When the Susan G. Komen Foundation announced last week that it was canceling half of its three-day races next year, the charity blamed the economy. But it also acknowledged that its decision to stop providing funds to Planned Parenthood was a factor.
In early 2012, Komen announced it was pulling its grants for breast-cancer screenings from Planned Parenthood, drawing an immediate backlash from Komen supporters and abortion rights advocates. Within days, Nancy Brinker, the group's founder and CEO, reversed the decision to defund the organization. Then, in August, Brinker announced that she would be stepping down.
But 10 months later, Brinker still holds her position and tax documents reveal that she received a 64-percent raise and now makes $684,000 a year, according to the charity's latest available tax filing. Komen said the raise came in November 2010, prior to last year's controversy.
Ken Berger, president and CEO of Charity Navigator, which evaluates and rates charities, called Brinker's salary "extremely high."
"This pay package is way outside the norm," he said. "It's about a quarter of a million dollars more than what we see for charities of this size. ... This is more than the head of the Red Cross is making for an organization that is one-tenth the size of the Red Cross."
The American Red Cross had revenue of about $3.4 billion, while Komen's was about $340 million last year. Red Cross CEO Gail McGovern makes $500,000, according to the most recent financial documents available for the charity.
Komen Foundation spokeswoman Andrea Rader told NBC News via email that Brinker "did not receive a pay increase in 2011 and did not accept one in 2012, nor will she receive one in 2013."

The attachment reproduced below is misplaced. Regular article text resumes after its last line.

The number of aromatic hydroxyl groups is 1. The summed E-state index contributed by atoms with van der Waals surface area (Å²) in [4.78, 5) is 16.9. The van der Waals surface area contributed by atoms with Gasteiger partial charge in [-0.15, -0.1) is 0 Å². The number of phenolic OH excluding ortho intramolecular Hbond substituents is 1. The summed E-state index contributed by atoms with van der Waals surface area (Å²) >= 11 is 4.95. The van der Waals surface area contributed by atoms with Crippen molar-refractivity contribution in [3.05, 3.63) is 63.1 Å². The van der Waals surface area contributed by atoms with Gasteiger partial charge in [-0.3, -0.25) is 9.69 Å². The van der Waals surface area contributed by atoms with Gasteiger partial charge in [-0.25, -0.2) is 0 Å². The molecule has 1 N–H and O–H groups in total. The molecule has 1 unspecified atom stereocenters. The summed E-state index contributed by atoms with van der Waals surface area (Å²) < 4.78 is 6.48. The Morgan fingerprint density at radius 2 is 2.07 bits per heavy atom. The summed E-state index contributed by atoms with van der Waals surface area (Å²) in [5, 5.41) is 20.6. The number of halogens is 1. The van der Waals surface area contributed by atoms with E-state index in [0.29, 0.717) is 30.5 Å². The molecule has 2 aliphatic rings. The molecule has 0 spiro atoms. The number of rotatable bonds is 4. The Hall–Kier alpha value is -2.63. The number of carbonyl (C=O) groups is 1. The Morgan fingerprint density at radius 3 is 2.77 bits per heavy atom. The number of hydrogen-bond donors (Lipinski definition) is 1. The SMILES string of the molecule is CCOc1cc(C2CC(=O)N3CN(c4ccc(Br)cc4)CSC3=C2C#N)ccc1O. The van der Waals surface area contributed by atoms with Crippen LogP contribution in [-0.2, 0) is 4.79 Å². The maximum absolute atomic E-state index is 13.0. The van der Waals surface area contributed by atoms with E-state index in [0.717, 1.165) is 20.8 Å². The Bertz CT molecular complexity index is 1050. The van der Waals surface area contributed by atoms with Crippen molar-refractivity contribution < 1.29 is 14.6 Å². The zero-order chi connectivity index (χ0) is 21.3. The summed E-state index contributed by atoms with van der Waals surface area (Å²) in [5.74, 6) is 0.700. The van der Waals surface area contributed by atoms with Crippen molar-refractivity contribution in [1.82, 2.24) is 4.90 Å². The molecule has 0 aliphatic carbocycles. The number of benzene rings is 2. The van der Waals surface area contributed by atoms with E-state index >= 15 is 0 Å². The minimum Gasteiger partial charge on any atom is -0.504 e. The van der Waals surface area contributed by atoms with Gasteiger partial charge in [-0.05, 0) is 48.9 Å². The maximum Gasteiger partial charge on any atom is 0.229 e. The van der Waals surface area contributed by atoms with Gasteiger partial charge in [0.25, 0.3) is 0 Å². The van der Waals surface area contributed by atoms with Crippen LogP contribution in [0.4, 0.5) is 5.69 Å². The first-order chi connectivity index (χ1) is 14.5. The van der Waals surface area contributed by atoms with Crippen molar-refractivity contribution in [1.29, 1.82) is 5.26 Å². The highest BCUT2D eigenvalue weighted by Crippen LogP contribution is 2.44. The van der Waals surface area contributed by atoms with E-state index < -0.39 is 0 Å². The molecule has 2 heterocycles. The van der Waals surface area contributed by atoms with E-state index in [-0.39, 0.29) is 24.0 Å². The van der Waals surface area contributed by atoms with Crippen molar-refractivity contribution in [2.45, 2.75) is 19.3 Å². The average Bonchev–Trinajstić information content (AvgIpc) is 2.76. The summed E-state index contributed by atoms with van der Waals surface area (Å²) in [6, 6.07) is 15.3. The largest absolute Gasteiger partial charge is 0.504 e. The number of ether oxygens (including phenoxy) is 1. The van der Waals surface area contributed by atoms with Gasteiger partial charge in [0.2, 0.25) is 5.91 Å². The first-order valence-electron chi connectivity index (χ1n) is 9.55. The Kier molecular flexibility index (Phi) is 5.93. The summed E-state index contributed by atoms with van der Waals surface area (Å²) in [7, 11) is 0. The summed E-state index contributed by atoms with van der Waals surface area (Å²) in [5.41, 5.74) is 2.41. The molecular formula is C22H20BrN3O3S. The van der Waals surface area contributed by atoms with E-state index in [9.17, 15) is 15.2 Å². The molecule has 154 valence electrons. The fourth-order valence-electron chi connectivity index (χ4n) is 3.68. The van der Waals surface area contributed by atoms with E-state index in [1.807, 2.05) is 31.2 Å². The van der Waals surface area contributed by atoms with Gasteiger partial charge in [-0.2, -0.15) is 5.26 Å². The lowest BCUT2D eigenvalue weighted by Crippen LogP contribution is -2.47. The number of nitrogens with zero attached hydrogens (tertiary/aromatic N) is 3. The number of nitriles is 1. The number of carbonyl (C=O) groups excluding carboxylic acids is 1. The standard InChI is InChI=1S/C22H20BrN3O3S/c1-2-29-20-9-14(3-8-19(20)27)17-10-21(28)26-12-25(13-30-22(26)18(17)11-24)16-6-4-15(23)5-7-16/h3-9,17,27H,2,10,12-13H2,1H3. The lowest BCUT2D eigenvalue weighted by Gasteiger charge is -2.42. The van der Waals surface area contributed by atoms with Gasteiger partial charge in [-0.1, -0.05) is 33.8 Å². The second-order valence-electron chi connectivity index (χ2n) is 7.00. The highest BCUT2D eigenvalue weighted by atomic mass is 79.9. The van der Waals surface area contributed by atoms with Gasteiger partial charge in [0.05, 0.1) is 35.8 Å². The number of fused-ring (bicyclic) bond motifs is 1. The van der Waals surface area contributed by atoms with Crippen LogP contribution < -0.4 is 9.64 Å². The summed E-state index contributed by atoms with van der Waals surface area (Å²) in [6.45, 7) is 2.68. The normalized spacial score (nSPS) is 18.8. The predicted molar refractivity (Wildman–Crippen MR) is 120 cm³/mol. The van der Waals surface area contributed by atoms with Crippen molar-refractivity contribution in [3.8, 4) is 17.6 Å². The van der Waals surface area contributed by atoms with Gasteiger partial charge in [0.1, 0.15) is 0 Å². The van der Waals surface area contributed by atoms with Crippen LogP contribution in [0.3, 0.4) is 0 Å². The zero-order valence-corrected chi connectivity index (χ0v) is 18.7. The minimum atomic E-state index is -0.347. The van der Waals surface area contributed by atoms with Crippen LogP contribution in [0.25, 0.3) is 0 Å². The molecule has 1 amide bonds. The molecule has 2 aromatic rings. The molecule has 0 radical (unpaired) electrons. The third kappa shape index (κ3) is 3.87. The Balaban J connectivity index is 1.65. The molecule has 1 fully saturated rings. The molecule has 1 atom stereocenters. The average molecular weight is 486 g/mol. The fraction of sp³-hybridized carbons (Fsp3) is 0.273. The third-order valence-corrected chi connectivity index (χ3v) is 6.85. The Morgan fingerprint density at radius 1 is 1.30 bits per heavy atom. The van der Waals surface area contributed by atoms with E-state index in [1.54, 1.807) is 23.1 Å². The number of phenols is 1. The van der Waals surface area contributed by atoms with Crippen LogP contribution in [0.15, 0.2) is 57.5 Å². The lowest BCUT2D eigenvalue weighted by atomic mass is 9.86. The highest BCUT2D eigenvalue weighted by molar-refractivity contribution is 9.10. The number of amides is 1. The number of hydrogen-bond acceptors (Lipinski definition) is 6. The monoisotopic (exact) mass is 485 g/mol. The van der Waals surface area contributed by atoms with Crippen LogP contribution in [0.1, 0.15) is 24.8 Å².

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"Our CEO pay reflects the comprehensive and global nature of our work," she said. "We fund research; we grant to thousands of community health and breast cancer patient support programs; we advocate for access to cancer care through our public policy programs, and we're active in breast cancer programs in 30 countries, with an emphasis on serving women in low- and middle-resources nations."
Stacey Tillman of Sandusky, Ohio, donated a few hundred dollars a year to Komen, but she stopped after the Planned Parenthood announcement.
"It just seemed a betrayal of what I wanted them to represent, denying those women that use Planned Parenthood from breast cancer screening and mammography, so it angered me a great deal," Tillman said.
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The fact that Brinker still heads the organization further upsets her.
"It just all seems very misleading," Tillman said. "They will tell the public what they think they want to hear, but I don't feel they're being honest."
Rader, also speaking on Brinker's behalf, said the search for Brinker's replacement is continuing.